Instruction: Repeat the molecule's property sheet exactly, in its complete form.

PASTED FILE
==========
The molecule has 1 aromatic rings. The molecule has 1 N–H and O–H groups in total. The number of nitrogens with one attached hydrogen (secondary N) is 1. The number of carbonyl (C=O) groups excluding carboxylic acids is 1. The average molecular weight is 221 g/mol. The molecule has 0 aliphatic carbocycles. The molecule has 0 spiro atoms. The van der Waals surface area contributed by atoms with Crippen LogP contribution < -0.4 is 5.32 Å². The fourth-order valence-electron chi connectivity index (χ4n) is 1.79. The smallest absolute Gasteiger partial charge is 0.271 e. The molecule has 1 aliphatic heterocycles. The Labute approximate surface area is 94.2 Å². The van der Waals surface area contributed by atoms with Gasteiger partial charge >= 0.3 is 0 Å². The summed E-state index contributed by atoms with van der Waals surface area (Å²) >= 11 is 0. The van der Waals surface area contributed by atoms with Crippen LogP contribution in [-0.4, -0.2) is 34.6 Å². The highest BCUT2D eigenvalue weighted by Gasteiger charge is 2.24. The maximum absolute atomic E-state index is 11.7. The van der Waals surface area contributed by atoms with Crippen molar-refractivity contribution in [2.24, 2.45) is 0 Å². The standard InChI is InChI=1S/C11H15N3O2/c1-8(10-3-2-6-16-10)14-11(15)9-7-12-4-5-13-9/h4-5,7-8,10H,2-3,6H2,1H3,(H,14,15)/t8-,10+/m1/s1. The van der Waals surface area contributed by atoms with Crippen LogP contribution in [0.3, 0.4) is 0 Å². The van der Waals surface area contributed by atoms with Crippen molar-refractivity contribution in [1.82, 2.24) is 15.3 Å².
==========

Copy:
The molecule has 1 aromatic rings. The molecule has 1 N–H and O–H groups in total. The number of nitrogens with one attached hydrogen (secondary N) is 1. The number of carbonyl (C=O) groups excluding carboxylic acids is 1. The average molecular weight is 221 g/mol. The molecule has 0 aliphatic carbocycles. The molecule has 0 spiro atoms. The van der Waals surface area contributed by atoms with Crippen LogP contribution < -0.4 is 5.32 Å². The fourth-order valence-electron chi connectivity index (χ4n) is 1.79. The smallest absolute Gasteiger partial charge is 0.271 e. The molecule has 1 aliphatic heterocycles. The Labute approximate surface area is 94.2 Å². The van der Waals surface area contributed by atoms with Gasteiger partial charge >= 0.3 is 0 Å². The summed E-state index contributed by atoms with van der Waals surface area (Å²) >= 11 is 0. The van der Waals surface area contributed by atoms with Crippen LogP contribution in [-0.4, -0.2) is 34.6 Å². The highest BCUT2D eigenvalue weighted by Gasteiger charge is 2.24. The maximum absolute atomic E-state index is 11.7. The van der Waals surface area contributed by atoms with Crippen molar-refractivity contribution in [2.24, 2.45) is 0 Å². The standard InChI is InChI=1S/C11H15N3O2/c1-8(10-3-2-6-16-10)14-11(15)9-7-12-4-5-13-9/h4-5,7-8,10H,2-3,6H2,1H3,(H,14,15)/t8-,10+/m1/s1. The van der Waals surface area contributed by atoms with Crippen LogP contribution in [0.3, 0.4) is 0 Å². The van der Waals surface area contributed by atoms with Crippen molar-refractivity contribution in [1.82, 2.24) is 15.3 Å².